Such prohibitions or restrictions shall not, however, constitute a means of arbitrary discrimination or a disguised restriction on trade between Member States.’ The ban proposed by the Italian Government on English poultry is subject to this framework of law. The starting point for intra-EU trade is that it should not be fettered in any way. It is submitted that the only way for the Italian Government to circumnavigate this fundamental right and pillar of the Single Market is to claim, presumably on the Article 30 ground of the protection of health and life of humans, animals or plants, that a derogation is justified in light of the health concerns relating to English poultry. It is worth noting at an early stage that the derogations in Article 30 exempt a founding principle of the European Union’s much cherished and jealously guarded internal market and as such they are parsimoniously and restrictively applied. In general terms it is therefore necessary to advance a compelling argument if one is to convince the European Court that intra-EU trade has been justifiably restricted.[31] Import bans are notoriously hard to justify under Article 30 because they usually constitute an unnecessarily draconian step and are usually unnecessary to protect health given the alternative precautions available: Commission v Germany (Meat Preparations).[32] It is noted that the research paper in the French Journal which has been cited as justification by the Italians is unsubstantiated. It is doubtful that this evidence would suffice to convince the European Court that the Italian Government’s response was in conformity with Article 28 obligations. In order to justify an Article 30 exemption it is necessary to demonstrate a real and tangible risk to health. Slight, tentative or theoretical risks will not suffice. In Commission v United Kingdom (French Turkeys)[33] a licensing system was established by the UK authorities to exclude poultry from countries adopting a policy of vaccination in preference to one of slaughter (also) in response to Newcastle disease. The European Court resolved that such a ban was unjustifiable on grounds of animal health. The Court speculated that the ban was no more than a thinly disguised restriction on intra-EU trade. Further and better particulars are sought on the matter of the ban and the nature of the disease and its contamination of the United Kingdom chicken flock.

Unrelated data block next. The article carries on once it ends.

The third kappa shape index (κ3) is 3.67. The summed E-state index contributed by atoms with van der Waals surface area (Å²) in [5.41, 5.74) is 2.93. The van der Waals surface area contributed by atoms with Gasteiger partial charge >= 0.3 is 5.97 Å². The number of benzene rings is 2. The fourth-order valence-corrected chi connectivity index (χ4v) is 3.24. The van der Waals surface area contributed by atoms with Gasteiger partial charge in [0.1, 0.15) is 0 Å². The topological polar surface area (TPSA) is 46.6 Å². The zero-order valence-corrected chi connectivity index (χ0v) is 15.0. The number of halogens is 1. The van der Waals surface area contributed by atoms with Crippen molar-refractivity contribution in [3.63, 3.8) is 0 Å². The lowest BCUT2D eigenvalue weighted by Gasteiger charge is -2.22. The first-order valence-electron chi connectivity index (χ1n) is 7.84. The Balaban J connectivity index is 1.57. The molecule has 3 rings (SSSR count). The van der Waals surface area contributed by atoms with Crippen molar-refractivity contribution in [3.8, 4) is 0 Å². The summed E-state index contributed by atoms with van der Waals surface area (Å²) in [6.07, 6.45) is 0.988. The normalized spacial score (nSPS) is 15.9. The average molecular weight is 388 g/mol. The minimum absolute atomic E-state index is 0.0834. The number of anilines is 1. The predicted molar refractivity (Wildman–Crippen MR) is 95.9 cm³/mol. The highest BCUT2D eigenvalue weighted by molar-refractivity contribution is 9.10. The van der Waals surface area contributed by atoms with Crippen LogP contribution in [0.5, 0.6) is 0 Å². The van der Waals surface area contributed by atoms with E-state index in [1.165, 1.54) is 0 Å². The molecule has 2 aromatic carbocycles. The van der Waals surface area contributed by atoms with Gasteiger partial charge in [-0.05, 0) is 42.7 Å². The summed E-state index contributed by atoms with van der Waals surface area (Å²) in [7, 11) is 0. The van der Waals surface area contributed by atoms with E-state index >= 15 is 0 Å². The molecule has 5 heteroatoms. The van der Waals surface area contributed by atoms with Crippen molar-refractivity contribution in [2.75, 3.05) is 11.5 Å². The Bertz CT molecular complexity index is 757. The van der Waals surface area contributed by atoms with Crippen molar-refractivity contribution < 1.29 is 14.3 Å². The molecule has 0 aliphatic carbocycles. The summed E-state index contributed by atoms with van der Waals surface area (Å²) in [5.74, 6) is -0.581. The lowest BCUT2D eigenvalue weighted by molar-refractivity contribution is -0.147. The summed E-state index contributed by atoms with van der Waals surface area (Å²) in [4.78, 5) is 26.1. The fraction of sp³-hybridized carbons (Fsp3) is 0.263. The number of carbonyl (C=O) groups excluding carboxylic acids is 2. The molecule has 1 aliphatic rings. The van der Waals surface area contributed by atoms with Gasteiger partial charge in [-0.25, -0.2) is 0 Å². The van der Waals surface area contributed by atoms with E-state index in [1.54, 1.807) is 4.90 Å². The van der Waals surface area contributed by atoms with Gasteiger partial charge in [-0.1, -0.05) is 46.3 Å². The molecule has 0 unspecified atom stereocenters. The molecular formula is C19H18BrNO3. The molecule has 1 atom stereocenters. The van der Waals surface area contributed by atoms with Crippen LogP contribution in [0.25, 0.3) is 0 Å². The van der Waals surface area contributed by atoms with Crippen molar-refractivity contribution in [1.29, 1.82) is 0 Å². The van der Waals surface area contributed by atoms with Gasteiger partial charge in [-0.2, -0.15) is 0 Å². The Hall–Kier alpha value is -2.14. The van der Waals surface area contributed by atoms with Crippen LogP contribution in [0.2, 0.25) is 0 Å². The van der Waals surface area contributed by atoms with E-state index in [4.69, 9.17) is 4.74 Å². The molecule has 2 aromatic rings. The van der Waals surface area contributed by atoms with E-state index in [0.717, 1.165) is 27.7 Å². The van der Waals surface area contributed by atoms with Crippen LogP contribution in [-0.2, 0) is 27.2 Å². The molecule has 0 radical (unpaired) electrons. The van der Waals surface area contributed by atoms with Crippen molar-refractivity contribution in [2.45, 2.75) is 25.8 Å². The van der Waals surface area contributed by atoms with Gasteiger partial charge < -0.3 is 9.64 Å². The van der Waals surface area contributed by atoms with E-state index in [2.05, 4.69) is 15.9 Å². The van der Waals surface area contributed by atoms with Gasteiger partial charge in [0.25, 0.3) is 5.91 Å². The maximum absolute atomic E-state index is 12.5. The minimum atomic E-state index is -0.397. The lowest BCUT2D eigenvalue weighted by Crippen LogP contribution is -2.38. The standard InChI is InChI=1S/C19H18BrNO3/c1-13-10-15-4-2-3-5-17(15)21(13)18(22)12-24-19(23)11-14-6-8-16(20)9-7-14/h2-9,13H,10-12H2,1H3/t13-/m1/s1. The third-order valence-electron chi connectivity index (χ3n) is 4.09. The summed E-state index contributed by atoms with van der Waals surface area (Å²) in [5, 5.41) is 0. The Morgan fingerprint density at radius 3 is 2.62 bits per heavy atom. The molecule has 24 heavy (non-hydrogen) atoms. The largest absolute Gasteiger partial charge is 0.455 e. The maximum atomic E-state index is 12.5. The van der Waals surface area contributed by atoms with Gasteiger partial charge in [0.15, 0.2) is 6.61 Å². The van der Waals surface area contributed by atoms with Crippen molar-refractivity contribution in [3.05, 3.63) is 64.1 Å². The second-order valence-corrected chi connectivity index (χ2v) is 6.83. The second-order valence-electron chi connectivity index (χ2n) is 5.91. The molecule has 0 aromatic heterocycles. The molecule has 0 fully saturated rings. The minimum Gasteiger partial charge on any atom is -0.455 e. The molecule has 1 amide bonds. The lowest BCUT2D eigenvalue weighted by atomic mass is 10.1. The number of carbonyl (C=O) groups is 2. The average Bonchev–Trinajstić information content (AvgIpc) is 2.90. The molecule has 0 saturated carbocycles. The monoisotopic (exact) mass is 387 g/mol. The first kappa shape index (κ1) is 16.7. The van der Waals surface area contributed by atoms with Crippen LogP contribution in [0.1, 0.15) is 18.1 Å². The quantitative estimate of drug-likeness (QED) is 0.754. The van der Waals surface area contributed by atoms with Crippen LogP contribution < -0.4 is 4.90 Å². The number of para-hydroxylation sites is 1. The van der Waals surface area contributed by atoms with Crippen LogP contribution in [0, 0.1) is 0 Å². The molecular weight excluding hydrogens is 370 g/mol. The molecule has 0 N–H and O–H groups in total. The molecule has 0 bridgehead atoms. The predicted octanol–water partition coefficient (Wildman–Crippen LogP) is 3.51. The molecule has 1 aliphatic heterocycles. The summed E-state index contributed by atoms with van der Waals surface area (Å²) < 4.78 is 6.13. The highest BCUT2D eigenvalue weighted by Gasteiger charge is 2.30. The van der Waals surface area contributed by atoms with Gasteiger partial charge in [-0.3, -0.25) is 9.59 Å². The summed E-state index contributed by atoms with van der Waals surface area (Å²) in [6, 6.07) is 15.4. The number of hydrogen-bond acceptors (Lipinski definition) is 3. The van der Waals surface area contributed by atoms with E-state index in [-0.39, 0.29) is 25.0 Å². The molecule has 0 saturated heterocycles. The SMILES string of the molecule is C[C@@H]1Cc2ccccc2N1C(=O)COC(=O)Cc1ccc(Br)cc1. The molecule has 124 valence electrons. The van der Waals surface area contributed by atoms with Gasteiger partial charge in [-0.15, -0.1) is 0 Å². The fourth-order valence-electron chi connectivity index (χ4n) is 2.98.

However, on the facts presented it seems unlikely the Italian ban would be deemed lawful at the European Court of Justice. The proposal to test poultry for Newcastle disease regardless of origin is more likely to be considered in conformity with EU law. The testing system is more likely to be deemed acceptable if Italy can demonstrate that there is no intrinsic or indirect discrimination against foreign goods. Inspections are typically permissible in the circumstances described, but they are only likely to be justified if they are found to be reasonably proportionate to the aim pursued. Moreover, it must be demonstrated by the Italian Government that the same goal cannot be achieved by less restrictive means. In Commission v France (Re Italian Table Wines)[34] the European Court found that lengthy delays in customs clearance of wine imported from Italy into France were disproportionate and thus discriminatory.